Wednesday, March 11, 2015

Crossing the Professional-Amateur Line

Think back to the last time you crossed a line.
Did you feel brave? Deviant? Proud? Ashamed?

In art institutions, we typically treat the curator as the arbiter of quality. The curator draws the line between worthy and unworthy. He may explain the rationale behind where he drew the line--or not. Either way, visitors are expected to respect the line, respect the judgment, and appreciate the resulting display.

I'm not sure how well this is working for us in museum-land.

As our culture explodes in embracing creativity across the professional/amateur spectrum, museums have two choices:
  1. we can sharpen the line.
  2. we can embrace the embrace.
#1 is the weaker choice. It's the kid at the beach, frantically retracing the line in the sand with his foot as the sea swallows it. It's him yelling, "this is the way you are supposed to play!" and his voice getting lost in the waves. It's him standing on the beach, alone, as everyone continues the game around him.

#2 is the powerful choice. If done critically and with intention, it advances understanding of different types of quality and different levels of expertise. It covers the entire beach. If done poorly (uncritically), it turns the museum into yet another place to watch cat videos.

I actually believe that we have MORE ability to advance scholarship and curatorial expertise with #2 than #1. The line in the sand is not your expertise. It's a weak symbol of your expertise. And once everyone has trod over the line, it loses its power.

Expertise is worthy. Period. The classics don't lose their power when they share library shelf space with beach reads. Top boxers don't lose their status when they fight at the end of a long bill of lesser athletes. Why are we so afraid that great art will lose its power if we surround it with other work?

I've been grappling with this question as we enter the final month of a massively crowd-sourced exhibition at my museum called Everybody's Ocean. We took our inspiration for the exhibition's format from the vastness and complexity of the ocean. The ocean is a force. A home. An inspiration. A trash receptacle. We wanted to reflect this diversity of identities by inviting all kinds of artists and artworks into the gallery. The exhibition includes artwork about the ocean by over 250 artists of all backgrounds and abilities, grouped into ten poetic metaphors for the ocean.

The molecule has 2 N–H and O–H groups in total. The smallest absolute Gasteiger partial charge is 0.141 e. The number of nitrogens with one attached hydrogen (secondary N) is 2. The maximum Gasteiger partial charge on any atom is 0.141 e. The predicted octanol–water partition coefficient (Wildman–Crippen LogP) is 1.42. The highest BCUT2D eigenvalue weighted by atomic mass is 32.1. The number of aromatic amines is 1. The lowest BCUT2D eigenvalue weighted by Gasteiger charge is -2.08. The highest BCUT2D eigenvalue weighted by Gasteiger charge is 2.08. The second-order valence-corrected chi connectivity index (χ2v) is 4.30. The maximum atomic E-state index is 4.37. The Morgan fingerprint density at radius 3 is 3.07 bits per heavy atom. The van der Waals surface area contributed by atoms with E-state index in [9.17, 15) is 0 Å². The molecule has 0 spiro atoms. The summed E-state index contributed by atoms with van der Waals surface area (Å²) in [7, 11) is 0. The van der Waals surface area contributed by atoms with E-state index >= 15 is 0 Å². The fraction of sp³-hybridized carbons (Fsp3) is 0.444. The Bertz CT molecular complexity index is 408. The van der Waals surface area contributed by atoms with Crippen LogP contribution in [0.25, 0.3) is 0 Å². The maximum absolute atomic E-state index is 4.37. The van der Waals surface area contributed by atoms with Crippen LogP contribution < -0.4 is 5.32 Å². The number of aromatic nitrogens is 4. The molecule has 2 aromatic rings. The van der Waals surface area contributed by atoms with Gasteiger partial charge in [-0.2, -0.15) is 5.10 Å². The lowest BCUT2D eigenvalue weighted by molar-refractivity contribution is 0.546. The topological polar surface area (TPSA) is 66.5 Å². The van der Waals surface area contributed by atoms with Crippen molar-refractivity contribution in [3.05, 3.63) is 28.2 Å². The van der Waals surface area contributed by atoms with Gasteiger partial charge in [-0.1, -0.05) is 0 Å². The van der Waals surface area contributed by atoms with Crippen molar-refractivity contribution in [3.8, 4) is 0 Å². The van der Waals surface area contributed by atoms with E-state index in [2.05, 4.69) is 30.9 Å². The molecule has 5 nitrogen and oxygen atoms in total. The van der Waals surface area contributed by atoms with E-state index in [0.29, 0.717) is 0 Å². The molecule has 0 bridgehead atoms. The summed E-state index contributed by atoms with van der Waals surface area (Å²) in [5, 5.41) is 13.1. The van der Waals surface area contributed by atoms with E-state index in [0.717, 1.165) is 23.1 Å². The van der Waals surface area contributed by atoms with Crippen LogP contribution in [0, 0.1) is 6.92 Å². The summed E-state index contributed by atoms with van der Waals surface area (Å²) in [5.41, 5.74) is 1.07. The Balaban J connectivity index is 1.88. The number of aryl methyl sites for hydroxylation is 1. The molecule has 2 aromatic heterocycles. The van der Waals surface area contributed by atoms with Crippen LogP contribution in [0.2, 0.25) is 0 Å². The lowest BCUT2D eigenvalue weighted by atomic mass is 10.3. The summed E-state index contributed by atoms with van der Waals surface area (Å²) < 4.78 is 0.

The exhibition has been polarizing. Most visitors love the diversity, quality, and abundance of the art. But some visitors--especially some artists--hate it. As one upset artist said to me:
"We artists have so little. Being included in a museum exhibition used to be a sign of real achievement. With this exhibition, you've ruined the sanctity of that experience." 
When I hear this, I feel sad that the value of artistry is being reduced to a thin line of curatorial discretion between "in" and "out." I understand her concern. But I think it's a concern born out of weakness, not strength.

How can we be proud of the artistic ground that we are covering without worrying about where we draw the lines?
How can we go on the offensive instead of the defensive about the power of art and quality?
How can we cross lines joyously, thoughtfully, critically--and without fear?

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